The World Health Organization has been advocating dietary changes as a means of preventing/ risk reduction for Non-Communicable Diseases for some time now.
The latest guidelines are specific to the intake of sugars in one’s diet, and are based on available epidemiological evidence.
The specific research questions guiding the systematic reviews undertaken were:
• What is the effect of a decrease or increase in free sugars intake in adults and children?
• What is the effect of restricting intake of free sugars to below 10% of total energy?
Intrinsic sugars: Those sugars that are naturally present in foodstuffs like fruits and vegetables.
Free sugars: These include monosaccharides and disaccharides added to foods and beverages by the manufacturer, cook or consumer, and sugars naturally present in honey, syrups, fruit juices and fruit juice concentrates.
Key findings based on available evidence:
1. No adverse health effects have been reported from consumption of intrinsic sugars. Therefore, the present guidelines do not apply to the consumption of intrinsic sugars.
2. The consumption of free sugars is associated with many adverse health effects. The present guidelines apply to the consumption of free sugars only.
3. Adults who consume less free sugars have lower body weight.
4. Increasing the amount of free sugars in the diet is associated with a comparable increase in weight.
5. Children with the highest intake of sugar sweetened drinks are about 1.5 times more likely to be overweight/ obese than children with a low intake of sugar-sweetened drinks.
6. There is a positive association between free sugar intake and development of dental caries across all ages (<5 years to >65 years).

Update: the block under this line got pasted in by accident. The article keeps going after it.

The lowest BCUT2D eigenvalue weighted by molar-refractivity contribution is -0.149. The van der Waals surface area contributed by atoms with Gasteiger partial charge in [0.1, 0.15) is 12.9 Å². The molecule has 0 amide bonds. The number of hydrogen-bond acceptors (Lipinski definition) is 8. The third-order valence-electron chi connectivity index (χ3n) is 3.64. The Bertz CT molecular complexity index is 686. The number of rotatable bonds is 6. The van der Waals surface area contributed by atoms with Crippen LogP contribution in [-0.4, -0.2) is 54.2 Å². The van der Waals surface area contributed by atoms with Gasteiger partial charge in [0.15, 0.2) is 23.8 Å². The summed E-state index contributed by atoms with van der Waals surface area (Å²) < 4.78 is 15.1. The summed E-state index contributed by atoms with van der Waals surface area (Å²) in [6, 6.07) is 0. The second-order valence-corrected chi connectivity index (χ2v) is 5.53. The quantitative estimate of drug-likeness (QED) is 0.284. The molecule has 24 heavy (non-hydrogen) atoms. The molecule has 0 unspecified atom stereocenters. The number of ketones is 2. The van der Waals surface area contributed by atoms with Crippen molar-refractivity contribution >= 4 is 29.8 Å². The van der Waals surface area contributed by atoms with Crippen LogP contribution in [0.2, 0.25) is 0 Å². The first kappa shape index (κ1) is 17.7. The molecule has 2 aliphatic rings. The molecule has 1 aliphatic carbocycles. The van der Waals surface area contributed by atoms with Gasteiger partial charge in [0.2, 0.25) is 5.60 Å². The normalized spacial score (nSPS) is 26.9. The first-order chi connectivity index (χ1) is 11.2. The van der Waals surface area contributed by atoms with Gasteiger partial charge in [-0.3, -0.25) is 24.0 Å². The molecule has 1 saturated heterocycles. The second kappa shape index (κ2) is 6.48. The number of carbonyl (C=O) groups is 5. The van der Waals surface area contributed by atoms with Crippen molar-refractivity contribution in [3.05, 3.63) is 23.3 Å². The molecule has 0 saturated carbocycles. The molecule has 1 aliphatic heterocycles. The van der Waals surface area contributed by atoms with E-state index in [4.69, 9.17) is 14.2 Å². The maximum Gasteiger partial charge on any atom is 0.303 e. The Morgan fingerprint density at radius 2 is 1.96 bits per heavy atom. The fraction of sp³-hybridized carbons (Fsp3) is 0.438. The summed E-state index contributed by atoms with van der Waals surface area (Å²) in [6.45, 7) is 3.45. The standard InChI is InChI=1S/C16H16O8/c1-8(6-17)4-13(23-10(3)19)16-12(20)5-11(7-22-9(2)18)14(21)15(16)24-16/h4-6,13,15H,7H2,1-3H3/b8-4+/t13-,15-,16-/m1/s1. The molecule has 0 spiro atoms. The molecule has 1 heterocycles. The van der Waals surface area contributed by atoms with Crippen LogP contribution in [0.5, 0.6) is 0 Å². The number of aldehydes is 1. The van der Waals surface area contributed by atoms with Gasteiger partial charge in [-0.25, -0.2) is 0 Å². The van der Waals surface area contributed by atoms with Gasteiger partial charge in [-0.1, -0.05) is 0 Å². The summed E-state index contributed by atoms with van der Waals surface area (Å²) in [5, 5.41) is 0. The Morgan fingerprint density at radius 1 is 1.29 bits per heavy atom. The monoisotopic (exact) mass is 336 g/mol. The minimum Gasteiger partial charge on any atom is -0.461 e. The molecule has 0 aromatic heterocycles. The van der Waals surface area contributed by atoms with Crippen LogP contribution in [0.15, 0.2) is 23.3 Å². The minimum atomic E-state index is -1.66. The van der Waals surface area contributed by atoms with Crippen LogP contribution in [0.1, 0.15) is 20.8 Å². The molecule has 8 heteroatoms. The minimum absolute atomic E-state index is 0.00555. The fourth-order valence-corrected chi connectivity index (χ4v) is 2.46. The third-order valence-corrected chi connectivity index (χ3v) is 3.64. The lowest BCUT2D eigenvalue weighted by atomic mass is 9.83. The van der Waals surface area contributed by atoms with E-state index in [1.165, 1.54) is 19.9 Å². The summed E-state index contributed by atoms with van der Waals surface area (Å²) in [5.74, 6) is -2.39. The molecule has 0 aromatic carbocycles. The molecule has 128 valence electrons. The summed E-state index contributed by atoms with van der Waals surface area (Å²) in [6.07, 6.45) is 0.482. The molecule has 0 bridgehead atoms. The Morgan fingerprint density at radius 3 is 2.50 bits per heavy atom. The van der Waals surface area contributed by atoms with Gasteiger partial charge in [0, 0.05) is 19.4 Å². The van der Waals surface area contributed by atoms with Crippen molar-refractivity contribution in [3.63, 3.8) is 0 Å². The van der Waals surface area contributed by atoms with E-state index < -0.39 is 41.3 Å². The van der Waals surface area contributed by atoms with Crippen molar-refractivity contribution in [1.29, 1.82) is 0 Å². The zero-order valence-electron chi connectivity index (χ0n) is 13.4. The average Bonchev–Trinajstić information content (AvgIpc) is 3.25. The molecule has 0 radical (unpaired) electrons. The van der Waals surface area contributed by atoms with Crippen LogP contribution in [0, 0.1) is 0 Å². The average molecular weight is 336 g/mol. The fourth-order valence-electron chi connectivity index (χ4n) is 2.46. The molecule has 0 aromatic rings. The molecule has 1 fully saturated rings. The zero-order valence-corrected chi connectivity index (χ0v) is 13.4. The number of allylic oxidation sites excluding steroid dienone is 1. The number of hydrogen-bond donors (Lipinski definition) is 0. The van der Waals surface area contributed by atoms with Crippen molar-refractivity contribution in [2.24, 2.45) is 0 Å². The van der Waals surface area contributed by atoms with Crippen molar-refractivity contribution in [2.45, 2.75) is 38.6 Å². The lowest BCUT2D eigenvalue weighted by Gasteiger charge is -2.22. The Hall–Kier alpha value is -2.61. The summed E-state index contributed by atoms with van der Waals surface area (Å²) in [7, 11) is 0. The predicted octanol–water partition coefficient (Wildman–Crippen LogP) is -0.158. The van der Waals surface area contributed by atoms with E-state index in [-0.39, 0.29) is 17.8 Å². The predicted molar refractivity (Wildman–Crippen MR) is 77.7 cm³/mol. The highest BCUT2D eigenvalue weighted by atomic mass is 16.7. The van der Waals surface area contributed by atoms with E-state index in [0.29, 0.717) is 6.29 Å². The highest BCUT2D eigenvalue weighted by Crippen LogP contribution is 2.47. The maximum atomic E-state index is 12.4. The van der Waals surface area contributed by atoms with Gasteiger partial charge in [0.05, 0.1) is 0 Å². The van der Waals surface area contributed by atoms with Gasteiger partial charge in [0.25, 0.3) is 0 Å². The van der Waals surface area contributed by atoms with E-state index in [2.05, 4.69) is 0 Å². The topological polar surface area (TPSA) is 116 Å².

7. Dental caries development is dependent upon cumulative free sugar intake. Therefore, high free sugar intake may result in dental caries in adulthood even if the individual did not have dental caries in childhood.
8. No adverse health effects were detected when individuals consumed <5% of total energy in the form of free sugars.
A. Strong Recommendation:
Reduce intake of free sugars to <10% of total energy intake.
B. Conditional Recommendation:
Further reduce intake of free sugars to <5% of total energy intake.
Free sugars are called by 57 names (if not more). One must actively look for the presence of one or more of these names in the food labels, and calculate the amount of free sugars present therein.
The 57 names of sugar (as mentioned on http://www.prevention.com):
Agave nectar Barley Malt Beet sugar Blackstrap Molasses Brown Rice syrup Brown Sugar Buttered Sugar Cane juice crystals Cane juice Cane sugar Caramel Carob Syrup Caster sugar Coconut sugar Corn sweetener Corn syrup Corn syrup solids Crystalline fructose Date sugar Demara sugar Dextran Diastatic Malt Diatase Ethyl Maltol Evaporated cane juice Fructose Galactose Fruit juice concentrates Glucose Golden sugar Golden syrup High fructose corn syrup Honey Invert sugar Lactose Malt syrup Maltodextrin Maltose Maple syrup Molasses syrup Muscovado sugar Organic raw sugar Oat syrup Panela Panocha Confectioner’s sugar Rice bran syrup Rice syrup Sorghum Sorghum syrup Sucrose Sugar Syrup Treacle Tapioca syrup Turbinado sugar Yellow sugar
Link to the WHO press release:
Link to the related WHO information note:
Link to the Guideline Sugars intake for adults and children:
Link to the above mentioned article on prevention.com: